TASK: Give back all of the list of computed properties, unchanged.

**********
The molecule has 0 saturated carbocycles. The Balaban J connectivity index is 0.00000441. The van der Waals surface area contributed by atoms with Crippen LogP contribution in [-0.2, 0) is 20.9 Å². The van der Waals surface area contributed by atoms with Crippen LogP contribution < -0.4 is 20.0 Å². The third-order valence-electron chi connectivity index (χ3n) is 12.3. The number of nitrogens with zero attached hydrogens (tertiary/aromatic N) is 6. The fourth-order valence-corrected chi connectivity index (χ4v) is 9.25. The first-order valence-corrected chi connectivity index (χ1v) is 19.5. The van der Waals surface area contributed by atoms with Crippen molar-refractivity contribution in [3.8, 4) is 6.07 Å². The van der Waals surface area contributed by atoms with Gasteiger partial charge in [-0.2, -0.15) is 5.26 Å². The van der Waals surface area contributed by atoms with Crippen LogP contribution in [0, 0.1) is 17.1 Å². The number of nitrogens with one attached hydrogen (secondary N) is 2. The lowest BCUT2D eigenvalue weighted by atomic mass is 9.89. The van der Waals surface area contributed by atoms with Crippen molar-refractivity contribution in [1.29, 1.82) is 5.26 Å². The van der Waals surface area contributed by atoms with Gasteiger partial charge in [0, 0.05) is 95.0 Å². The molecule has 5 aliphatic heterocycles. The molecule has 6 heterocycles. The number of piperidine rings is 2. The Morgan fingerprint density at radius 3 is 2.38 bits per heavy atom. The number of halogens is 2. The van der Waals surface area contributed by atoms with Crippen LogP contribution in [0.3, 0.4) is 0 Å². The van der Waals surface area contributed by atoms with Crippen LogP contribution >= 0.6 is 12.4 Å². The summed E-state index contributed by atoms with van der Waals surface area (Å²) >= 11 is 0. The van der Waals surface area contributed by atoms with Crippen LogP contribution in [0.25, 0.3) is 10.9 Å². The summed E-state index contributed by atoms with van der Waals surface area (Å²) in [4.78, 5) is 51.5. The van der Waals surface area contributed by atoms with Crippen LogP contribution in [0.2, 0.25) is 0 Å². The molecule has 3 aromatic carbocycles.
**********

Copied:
The molecule has 0 saturated carbocycles. The Balaban J connectivity index is 0.00000441. The van der Waals surface area contributed by atoms with Crippen LogP contribution in [-0.2, 0) is 20.9 Å². The van der Waals surface area contributed by atoms with Crippen LogP contribution < -0.4 is 20.0 Å². The third-order valence-electron chi connectivity index (χ3n) is 12.3. The number of nitrogens with zero attached hydrogens (tertiary/aromatic N) is 6. The fourth-order valence-corrected chi connectivity index (χ4v) is 9.25. The first-order valence-corrected chi connectivity index (χ1v) is 19.5. The van der Waals surface area contributed by atoms with Crippen molar-refractivity contribution in [3.8, 4) is 6.07 Å². The van der Waals surface area contributed by atoms with Gasteiger partial charge in [-0.2, -0.15) is 5.26 Å². The van der Waals surface area contributed by atoms with Crippen LogP contribution in [0, 0.1) is 17.1 Å². The number of nitrogens with one attached hydrogen (secondary N) is 2. The lowest BCUT2D eigenvalue weighted by atomic mass is 9.89. The van der Waals surface area contributed by atoms with Crippen molar-refractivity contribution in [1.29, 1.82) is 5.26 Å². The van der Waals surface area contributed by atoms with Gasteiger partial charge in [0, 0.05) is 95.0 Å². The molecule has 5 aliphatic heterocycles. The molecule has 6 heterocycles. The number of piperidine rings is 2. The Morgan fingerprint density at radius 3 is 2.38 bits per heavy atom. The number of halogens is 2. The van der Waals surface area contributed by atoms with Crippen LogP contribution in [0.3, 0.4) is 0 Å². The van der Waals surface area contributed by atoms with Crippen LogP contribution >= 0.6 is 12.4 Å². The summed E-state index contributed by atoms with van der Waals surface area (Å²) >= 11 is 0. The van der Waals surface area contributed by atoms with Crippen LogP contribution in [0.25, 0.3) is 10.9 Å². The summed E-state index contributed by atoms with van der Waals surface area (Å²) in [4.78, 5) is 51.5. The van der Waals surface area contributed by atoms with Crippen LogP contribution in [0.2, 0.25) is 0 Å². The molecule has 3 aromatic carbocycles.